At any rate, men and women are both as much to blame for the objectification of women. Every woman who decides to sell sex for profit is contributing to the stereotype. Every “if you got it, flaunt it” statement is another nail in the coffin. How about if you got it, shut the f*** up and do your job? Sex should sell for porn and underwear commercials. Otherwise it’s just media dictating what sexy is, stupid women trying to conform and men being men. Done.

    1. It’s funny that you say that because another commenter said she was advised by a successful woman in our biz, if you got it, flaunt it. I think it’s a dangerous path, not just for advice, but also for the person. When it’s about how you look, and not your offering, a problem is bound to occur, even if it’s a question of age.

      Looking good is fine. It attracts people. It’s why I shave before every business meeting, wear a coat, don’t wear jeans when I speak, etc. But making yourself an object gets away from business value, and there is a huge problem.

      1. Totally agree. Appearance is important insofar as you make a good impression. The reality is, we’re visual creatures and we make judgement based on what’s visually appealing. So shine your shoes, brush your hair and wear a nice shirt. There’s a difference!

      2. I would love to hear how the commentator’s adviser recommended she flaunt it. Like flaunt your skin and bones? That’s not hot IMHO. Real women have curves and that is hot.

        1. You’ll have to ask @disqus_WnFgnGfYmW:disqus about that.

          Personally, I agree with you. I know women like this, too, and I find it the flaunt it and use it approach to be repelling. I don’t like feeling manipulated.

  9. “I don’t see anything wrong with sexiness, but how does it apply to the tactical use or profession of social media?” That’s the real question Geoff and unless your job is genetically freakish supermodel or actor, what does sexiness have to do w/ business or professionalism period?!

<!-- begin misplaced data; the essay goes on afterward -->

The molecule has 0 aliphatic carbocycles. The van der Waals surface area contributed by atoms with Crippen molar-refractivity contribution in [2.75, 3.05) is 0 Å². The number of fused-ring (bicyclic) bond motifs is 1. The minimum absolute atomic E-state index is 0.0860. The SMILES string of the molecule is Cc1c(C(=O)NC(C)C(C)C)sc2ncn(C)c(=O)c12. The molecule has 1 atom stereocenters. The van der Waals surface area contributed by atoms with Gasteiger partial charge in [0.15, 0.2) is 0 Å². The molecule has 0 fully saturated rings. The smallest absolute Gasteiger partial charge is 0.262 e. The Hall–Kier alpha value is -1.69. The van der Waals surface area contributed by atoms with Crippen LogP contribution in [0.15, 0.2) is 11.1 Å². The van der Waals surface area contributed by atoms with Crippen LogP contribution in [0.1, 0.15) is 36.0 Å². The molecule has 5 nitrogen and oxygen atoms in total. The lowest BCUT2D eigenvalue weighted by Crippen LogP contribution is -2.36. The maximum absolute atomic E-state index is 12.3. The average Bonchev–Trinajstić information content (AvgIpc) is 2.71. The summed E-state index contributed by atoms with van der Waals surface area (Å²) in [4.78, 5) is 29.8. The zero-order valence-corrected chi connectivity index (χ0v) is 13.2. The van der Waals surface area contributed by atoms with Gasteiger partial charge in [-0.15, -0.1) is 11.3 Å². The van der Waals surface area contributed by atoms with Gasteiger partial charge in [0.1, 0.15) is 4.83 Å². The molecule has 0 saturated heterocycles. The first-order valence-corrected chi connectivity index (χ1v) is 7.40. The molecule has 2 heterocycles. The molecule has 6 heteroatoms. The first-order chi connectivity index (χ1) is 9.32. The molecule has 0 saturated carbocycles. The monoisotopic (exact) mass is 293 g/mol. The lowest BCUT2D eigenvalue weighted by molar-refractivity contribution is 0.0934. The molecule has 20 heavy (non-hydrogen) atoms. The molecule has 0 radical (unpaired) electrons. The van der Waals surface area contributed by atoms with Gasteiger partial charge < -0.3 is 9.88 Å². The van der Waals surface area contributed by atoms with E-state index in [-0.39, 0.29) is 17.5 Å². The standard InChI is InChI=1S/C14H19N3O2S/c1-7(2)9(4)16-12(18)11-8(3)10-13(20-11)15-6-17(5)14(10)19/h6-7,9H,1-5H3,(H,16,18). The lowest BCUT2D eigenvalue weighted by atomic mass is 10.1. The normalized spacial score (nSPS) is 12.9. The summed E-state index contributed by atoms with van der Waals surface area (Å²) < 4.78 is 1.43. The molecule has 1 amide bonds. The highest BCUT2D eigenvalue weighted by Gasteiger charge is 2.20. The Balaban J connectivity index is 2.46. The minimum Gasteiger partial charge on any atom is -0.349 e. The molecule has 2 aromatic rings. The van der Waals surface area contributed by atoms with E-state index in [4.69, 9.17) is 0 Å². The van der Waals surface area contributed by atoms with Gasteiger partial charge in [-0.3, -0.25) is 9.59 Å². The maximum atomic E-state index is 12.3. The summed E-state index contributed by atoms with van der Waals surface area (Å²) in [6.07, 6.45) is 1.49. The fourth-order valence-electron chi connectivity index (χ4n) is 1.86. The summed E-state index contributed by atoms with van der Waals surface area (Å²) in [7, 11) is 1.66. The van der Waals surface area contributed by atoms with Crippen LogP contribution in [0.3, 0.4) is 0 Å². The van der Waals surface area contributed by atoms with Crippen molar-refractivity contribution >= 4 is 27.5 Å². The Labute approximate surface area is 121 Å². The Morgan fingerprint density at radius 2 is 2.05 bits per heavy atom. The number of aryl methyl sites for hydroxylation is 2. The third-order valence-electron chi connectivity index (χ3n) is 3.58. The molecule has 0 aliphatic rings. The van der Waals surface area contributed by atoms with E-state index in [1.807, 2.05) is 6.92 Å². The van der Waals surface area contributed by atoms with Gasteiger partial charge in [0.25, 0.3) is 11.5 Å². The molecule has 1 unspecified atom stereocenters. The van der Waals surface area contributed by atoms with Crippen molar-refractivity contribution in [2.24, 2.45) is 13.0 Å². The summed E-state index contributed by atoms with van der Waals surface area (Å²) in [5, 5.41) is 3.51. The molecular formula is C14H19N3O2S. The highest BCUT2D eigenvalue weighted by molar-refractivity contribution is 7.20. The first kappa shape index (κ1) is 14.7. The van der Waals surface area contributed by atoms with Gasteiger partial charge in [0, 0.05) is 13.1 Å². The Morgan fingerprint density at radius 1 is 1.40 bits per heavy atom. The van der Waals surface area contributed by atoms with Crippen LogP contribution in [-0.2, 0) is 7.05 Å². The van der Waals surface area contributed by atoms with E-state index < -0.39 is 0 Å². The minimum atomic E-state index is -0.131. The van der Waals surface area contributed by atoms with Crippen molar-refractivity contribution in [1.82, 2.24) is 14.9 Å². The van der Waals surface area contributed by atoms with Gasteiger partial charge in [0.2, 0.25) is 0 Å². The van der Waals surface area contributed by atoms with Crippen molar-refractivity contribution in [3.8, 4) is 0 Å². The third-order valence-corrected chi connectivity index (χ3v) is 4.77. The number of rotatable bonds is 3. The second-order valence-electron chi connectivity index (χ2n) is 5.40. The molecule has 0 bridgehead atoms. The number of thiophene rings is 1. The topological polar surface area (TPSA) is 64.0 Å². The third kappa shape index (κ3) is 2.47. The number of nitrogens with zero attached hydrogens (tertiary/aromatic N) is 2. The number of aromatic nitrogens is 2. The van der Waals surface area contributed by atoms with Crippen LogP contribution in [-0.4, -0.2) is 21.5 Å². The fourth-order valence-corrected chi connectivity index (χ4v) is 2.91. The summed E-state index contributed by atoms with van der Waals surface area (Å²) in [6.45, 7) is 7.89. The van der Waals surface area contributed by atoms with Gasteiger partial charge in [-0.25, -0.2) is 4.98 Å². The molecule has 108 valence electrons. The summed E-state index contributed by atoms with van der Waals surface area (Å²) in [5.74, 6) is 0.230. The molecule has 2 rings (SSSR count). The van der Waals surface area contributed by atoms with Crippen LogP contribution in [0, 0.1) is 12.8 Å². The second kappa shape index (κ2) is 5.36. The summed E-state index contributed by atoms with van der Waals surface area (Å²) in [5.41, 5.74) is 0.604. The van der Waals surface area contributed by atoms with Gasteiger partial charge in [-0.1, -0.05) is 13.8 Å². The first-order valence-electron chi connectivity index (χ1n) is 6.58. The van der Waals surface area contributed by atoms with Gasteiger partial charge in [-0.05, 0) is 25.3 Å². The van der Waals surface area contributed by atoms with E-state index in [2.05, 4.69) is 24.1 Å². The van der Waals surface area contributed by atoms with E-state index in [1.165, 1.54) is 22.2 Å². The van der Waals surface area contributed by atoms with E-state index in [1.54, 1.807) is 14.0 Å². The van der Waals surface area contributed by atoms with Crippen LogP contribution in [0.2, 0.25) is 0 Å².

Not talking about personal confidence or natural appeal, wanting to look your best. (And you’ve already covered media manipulation for sake of selling magazines; others like Newsweek also play the ‘sex’ card.) This is just one of those ‘if this were a man’ scenarios; no matter how bright and talented this person may be (don’t know her), it’s been stripped away to pander to this baselessness. Is sex appeal necessary for any man in business, minus the cast of ‘Magic Mike’? No. To quote “The Contender,” if it’s not relevant for a man, it shouldn’t be for a woman. FWIW.

    1. I disagree with you on this. It is important for men to look good. It’s why I haven’t gotten tattoos below my elbows, or why I shave before business meetings, why I take care of my physique, and why I wear a pressed shirt for business meetings, too.

      I’m not saying I wear a form fitting shirt to show off my biceps. I am saying men should show people they care about the meeting by showing up with a certain level of personal care. This is salesmanship, regardless of gender.

      1. And I disagree right back – it’s a completely different standard. Looking ‘good’ and professional can include a variety of styles per the individual.. and I’ve seen far more men pull off hoodies and tattoos and jeans, whatnot than any woman ever could. Salesmanship, yes it’s for us all but still different. Not saying it isn’t important for men to look good, you’re right — it is; but it is a different and tougher standard for women. And when we’re also talking about looking ‘sexy’ that’s a Catch-22 b/c it’s often perceived as the same.. if you look good, seem attractive it’s therefore ‘sexy’ but it’s then also ‘sexy’ not professional enough to be taken seriously.

        Back to your original post – w/ which I mostly agreed – trying to think of if a man would be in a suggestive pose was used to cover a business mag, and can’t see it. It’s b/c it’s not relevant to his skills, abilities and it shouldn’t be for a woman.

        1. In your opinion, men get away with hoodies, tattoos and jeans. I have tattoos and NEVER show them in meetings. I’m here to tell you men who show up like that in meetings lose more than they think. They do not garner respect from their peers — other men, in particular — and lose deals.

          I would also suggest you peruse the magazine section at your local Barnes & Noble and tell me if men look like slobs on the covers or if they are portrayed in their best light.

          Thank you for differing opinion.